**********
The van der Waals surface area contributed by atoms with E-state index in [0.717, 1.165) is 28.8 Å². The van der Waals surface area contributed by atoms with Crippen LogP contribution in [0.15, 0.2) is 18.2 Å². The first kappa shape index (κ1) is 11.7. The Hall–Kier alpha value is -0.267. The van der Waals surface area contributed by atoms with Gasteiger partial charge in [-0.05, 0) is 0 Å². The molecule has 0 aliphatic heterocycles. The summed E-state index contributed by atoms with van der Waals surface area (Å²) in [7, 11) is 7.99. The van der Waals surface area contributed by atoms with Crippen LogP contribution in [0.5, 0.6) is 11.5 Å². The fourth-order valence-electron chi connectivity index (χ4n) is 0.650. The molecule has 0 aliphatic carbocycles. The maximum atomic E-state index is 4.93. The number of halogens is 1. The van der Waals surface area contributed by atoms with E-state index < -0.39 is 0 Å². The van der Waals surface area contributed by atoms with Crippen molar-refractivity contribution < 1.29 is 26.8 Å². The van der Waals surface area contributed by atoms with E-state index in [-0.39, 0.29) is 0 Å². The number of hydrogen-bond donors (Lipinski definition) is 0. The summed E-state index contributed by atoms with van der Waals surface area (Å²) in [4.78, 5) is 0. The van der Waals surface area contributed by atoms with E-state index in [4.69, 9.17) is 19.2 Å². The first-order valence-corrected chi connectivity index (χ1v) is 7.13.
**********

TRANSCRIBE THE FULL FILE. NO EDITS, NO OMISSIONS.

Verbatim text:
The van der Waals surface area contributed by atoms with E-state index in [0.717, 1.165) is 28.8 Å². The van der Waals surface area contributed by atoms with Crippen LogP contribution in [0.15, 0.2) is 18.2 Å². The first kappa shape index (κ1) is 11.7. The Hall–Kier alpha value is -0.267. The van der Waals surface area contributed by atoms with Gasteiger partial charge in [-0.05, 0) is 0 Å². The molecule has 0 aliphatic heterocycles. The summed E-state index contributed by atoms with van der Waals surface area (Å²) in [7, 11) is 7.99. The van der Waals surface area contributed by atoms with Crippen LogP contribution in [0.5, 0.6) is 11.5 Å². The fourth-order valence-electron chi connectivity index (χ4n) is 0.650. The molecule has 0 aliphatic carbocycles. The maximum atomic E-state index is 4.93. The number of halogens is 1. The van der Waals surface area contributed by atoms with E-state index < -0.39 is 0 Å². The van der Waals surface area contributed by atoms with Crippen molar-refractivity contribution < 1.29 is 26.8 Å². The van der Waals surface area contributed by atoms with E-state index in [-0.39, 0.29) is 0 Å². The number of hydrogen-bond donors (Lipinski definition) is 0. The summed E-state index contributed by atoms with van der Waals surface area (Å²) in [4.78, 5) is 0. The van der Waals surface area contributed by atoms with E-state index in [4.69, 9.17) is 19.2 Å². The first-order valence-corrected chi connectivity index (χ1v) is 7.13.